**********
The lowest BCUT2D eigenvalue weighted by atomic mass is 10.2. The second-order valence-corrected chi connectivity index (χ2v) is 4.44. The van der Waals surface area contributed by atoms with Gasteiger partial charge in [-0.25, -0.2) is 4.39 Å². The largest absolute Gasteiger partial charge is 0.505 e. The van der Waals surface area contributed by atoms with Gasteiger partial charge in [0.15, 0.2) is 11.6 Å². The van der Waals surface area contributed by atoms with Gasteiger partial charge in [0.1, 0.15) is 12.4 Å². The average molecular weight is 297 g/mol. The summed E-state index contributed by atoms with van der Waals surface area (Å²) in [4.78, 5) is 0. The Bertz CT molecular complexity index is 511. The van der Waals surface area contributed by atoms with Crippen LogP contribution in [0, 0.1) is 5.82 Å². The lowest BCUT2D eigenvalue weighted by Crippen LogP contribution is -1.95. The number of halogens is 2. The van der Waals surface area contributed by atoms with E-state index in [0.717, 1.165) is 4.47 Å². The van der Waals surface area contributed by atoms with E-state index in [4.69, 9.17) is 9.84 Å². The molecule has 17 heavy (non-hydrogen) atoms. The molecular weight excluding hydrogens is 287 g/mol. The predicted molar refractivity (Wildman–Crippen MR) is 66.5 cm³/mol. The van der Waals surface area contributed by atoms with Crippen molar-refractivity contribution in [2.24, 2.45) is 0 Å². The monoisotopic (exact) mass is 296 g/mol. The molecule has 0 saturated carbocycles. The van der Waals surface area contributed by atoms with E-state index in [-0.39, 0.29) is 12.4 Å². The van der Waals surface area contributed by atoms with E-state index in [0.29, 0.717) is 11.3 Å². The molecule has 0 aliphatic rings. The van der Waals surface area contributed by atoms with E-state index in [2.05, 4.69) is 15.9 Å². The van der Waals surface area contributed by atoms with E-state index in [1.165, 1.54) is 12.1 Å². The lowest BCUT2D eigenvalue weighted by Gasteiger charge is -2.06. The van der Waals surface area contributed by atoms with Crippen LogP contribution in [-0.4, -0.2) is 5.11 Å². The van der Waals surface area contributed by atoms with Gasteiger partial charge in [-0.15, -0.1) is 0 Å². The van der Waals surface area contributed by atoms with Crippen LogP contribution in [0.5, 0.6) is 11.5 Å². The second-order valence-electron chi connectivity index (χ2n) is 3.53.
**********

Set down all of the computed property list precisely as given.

The lowest BCUT2D eigenvalue weighted by atomic mass is 10.2. The second-order valence-corrected chi connectivity index (χ2v) is 4.44. The van der Waals surface area contributed by atoms with Gasteiger partial charge in [-0.25, -0.2) is 4.39 Å². The largest absolute Gasteiger partial charge is 0.505 e. The van der Waals surface area contributed by atoms with Gasteiger partial charge in [0.15, 0.2) is 11.6 Å². The van der Waals surface area contributed by atoms with Gasteiger partial charge in [0.1, 0.15) is 12.4 Å². The average molecular weight is 297 g/mol. The summed E-state index contributed by atoms with van der Waals surface area (Å²) in [4.78, 5) is 0. The Bertz CT molecular complexity index is 511. The van der Waals surface area contributed by atoms with Crippen LogP contribution in [0, 0.1) is 5.82 Å². The lowest BCUT2D eigenvalue weighted by Crippen LogP contribution is -1.95. The number of halogens is 2. The van der Waals surface area contributed by atoms with E-state index in [0.717, 1.165) is 4.47 Å². The van der Waals surface area contributed by atoms with E-state index in [4.69, 9.17) is 9.84 Å². The molecule has 17 heavy (non-hydrogen) atoms. The molecular weight excluding hydrogens is 287 g/mol. The predicted molar refractivity (Wildman–Crippen MR) is 66.5 cm³/mol. The van der Waals surface area contributed by atoms with Crippen molar-refractivity contribution in [2.24, 2.45) is 0 Å². The monoisotopic (exact) mass is 296 g/mol. The molecule has 0 saturated carbocycles. The van der Waals surface area contributed by atoms with E-state index in [-0.39, 0.29) is 12.4 Å². The van der Waals surface area contributed by atoms with E-state index in [0.29, 0.717) is 11.3 Å². The molecule has 0 aliphatic rings. The van der Waals surface area contributed by atoms with E-state index in [2.05, 4.69) is 15.9 Å². The van der Waals surface area contributed by atoms with E-state index in [1.165, 1.54) is 12.1 Å². The lowest BCUT2D eigenvalue weighted by Gasteiger charge is -2.06. The van der Waals surface area contributed by atoms with Crippen LogP contribution in [-0.4, -0.2) is 5.11 Å². The van der Waals surface area contributed by atoms with Gasteiger partial charge in [-0.15, -0.1) is 0 Å². The van der Waals surface area contributed by atoms with Crippen LogP contribution in [0.5, 0.6) is 11.5 Å². The second-order valence-electron chi connectivity index (χ2n) is 3.53.